All this is truly and indeed so. And now, our souls are to keep this blessed fact, that sin is put away, as in the foreground. It is not to be treated as something which we might be able to descry in the hazy, misty distance, after some anxious scrutiny. It is to be set in the foreground, where the rent veil, the resurrection, the pentecost, apostolic preaching and apostolic teaching have already set it, that we may apprehend it as in the very light of noonday, and possess ourselves of it with all assurance.

Scripture, as one once observed, makes a much simpler thing of the putting away of sin, than our religion makes of it. Scripture puts it at the outset, human religion makes it the great attainment. Scripture puts sin in company with the blood of Christ, and it disappears.

We may grant by the way, that when the grace of God which bringeth salvation, and which had shone out so brightly in the first promise, and had maintained its place through the age of the Patriarchs, gets connected, under Moses, with the Law, it becomes clouded. Naturally so, I might say, for it is then mixed up with a foreign element. The forgiveness of sins, God's own provision for the state of the guilty, had a large and various testimony there, I grant; but that testimony, was borne by shadows and ordinances and religions official services, which either clouded or incumbered it. The whole Mosaic economy had important ends to answer — but as far as grace was concerned, it clogged and obscured the actions and manifestations of it. Grace did not appear in its simplicity, as in patriarchal days. And according to this, the New Testament, in its Divine reasoning and commentaries, commonly sets the Gospel of grace in company with the Patriarchs, but in contrast with Moses. Abraham was blessed as a believing Abraham; Moses put a veil on his face, and the law is declared to have gendered a spirit of bondage to fear.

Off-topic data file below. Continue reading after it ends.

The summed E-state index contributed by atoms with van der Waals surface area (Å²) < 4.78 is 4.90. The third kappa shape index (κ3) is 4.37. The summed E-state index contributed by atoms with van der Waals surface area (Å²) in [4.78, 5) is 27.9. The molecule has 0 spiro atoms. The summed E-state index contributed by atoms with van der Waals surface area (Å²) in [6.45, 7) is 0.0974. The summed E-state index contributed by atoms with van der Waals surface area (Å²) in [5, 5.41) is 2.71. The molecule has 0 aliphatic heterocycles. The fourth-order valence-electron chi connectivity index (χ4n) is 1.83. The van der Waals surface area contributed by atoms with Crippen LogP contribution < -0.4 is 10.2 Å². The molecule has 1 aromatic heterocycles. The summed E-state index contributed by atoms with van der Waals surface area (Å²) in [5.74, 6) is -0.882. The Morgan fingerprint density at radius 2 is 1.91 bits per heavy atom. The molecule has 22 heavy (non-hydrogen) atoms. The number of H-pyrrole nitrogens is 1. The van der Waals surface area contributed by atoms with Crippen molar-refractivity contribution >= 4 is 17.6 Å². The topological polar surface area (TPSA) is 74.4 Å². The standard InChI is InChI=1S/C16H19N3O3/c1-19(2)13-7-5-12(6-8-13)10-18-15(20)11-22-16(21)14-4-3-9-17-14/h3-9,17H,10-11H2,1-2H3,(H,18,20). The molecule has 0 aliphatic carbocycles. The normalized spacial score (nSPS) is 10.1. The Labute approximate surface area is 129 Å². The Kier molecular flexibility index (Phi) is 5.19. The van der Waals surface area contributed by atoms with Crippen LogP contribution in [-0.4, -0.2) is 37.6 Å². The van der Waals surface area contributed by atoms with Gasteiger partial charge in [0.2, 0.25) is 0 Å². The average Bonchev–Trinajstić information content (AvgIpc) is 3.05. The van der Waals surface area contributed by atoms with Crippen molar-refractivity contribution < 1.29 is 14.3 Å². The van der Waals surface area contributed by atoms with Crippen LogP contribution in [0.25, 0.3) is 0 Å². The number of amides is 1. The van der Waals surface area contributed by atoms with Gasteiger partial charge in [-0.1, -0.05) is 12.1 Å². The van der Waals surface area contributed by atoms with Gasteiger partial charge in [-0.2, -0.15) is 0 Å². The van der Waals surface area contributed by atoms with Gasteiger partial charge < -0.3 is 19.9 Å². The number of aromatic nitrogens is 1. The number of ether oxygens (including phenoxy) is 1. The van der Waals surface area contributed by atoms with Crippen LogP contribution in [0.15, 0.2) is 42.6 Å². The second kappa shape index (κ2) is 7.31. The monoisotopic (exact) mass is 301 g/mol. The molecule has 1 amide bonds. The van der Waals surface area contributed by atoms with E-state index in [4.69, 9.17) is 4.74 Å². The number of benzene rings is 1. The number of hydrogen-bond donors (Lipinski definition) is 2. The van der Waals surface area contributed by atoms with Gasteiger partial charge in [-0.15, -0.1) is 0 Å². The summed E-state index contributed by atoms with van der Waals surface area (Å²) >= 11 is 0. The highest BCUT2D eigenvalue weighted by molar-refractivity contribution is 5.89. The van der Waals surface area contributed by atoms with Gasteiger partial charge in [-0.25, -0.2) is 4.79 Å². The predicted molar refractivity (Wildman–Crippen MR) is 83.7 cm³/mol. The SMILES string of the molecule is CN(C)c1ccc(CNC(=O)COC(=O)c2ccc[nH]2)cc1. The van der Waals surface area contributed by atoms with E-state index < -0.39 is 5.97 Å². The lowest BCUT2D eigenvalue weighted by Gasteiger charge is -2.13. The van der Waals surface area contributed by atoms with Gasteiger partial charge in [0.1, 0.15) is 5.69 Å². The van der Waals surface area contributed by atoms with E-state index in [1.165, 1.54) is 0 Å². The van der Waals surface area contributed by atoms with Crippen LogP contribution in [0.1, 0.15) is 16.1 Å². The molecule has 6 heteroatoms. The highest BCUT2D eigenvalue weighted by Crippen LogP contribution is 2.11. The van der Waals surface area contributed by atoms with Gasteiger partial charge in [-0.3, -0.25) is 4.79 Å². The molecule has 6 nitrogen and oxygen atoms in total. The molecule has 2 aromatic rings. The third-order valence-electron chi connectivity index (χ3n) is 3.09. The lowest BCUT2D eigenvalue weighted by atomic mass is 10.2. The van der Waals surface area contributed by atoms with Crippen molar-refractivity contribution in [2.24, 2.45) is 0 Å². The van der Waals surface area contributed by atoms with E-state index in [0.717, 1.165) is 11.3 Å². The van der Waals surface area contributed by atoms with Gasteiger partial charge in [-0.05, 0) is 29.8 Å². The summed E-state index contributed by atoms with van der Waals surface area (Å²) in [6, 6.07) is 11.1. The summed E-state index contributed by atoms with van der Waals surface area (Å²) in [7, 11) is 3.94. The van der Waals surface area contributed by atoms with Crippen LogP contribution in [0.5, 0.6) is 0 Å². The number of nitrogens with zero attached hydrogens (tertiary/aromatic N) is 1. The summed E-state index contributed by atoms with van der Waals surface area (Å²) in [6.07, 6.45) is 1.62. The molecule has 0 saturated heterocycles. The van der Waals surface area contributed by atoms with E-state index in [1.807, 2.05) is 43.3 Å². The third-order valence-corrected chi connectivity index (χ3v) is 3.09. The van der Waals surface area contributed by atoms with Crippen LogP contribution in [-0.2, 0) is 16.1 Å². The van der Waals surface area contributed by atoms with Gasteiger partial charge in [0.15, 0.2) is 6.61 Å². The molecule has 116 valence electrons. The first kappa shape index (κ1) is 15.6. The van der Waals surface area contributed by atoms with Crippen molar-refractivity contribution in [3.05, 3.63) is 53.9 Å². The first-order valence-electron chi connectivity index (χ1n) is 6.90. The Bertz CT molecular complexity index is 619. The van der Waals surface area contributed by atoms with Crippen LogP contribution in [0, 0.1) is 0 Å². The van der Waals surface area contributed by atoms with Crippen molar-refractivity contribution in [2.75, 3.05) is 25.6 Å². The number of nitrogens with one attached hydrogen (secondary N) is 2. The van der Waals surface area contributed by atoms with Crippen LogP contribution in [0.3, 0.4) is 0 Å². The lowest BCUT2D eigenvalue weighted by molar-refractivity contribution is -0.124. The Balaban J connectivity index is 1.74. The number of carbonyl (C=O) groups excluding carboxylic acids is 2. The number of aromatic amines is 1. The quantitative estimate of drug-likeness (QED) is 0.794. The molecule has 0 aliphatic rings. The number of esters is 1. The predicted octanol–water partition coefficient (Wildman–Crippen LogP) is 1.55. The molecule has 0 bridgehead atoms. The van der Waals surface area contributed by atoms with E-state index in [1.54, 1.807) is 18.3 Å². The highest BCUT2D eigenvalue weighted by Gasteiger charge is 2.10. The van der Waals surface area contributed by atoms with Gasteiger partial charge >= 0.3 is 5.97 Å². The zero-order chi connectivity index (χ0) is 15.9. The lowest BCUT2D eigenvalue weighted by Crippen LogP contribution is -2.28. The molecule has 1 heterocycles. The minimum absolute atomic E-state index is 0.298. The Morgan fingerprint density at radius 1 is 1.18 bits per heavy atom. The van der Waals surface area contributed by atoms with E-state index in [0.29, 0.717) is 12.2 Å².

But grace, at length, emerges from this mixed element, this clouded atmosphere; and now, ascertained and effectuated by the death and resurrection of Christ, it shines, as we have seen, in its infinite brightness, and claims to occupy the chief place in Christianity, and the very foreground in the sight and apprehension of our souls.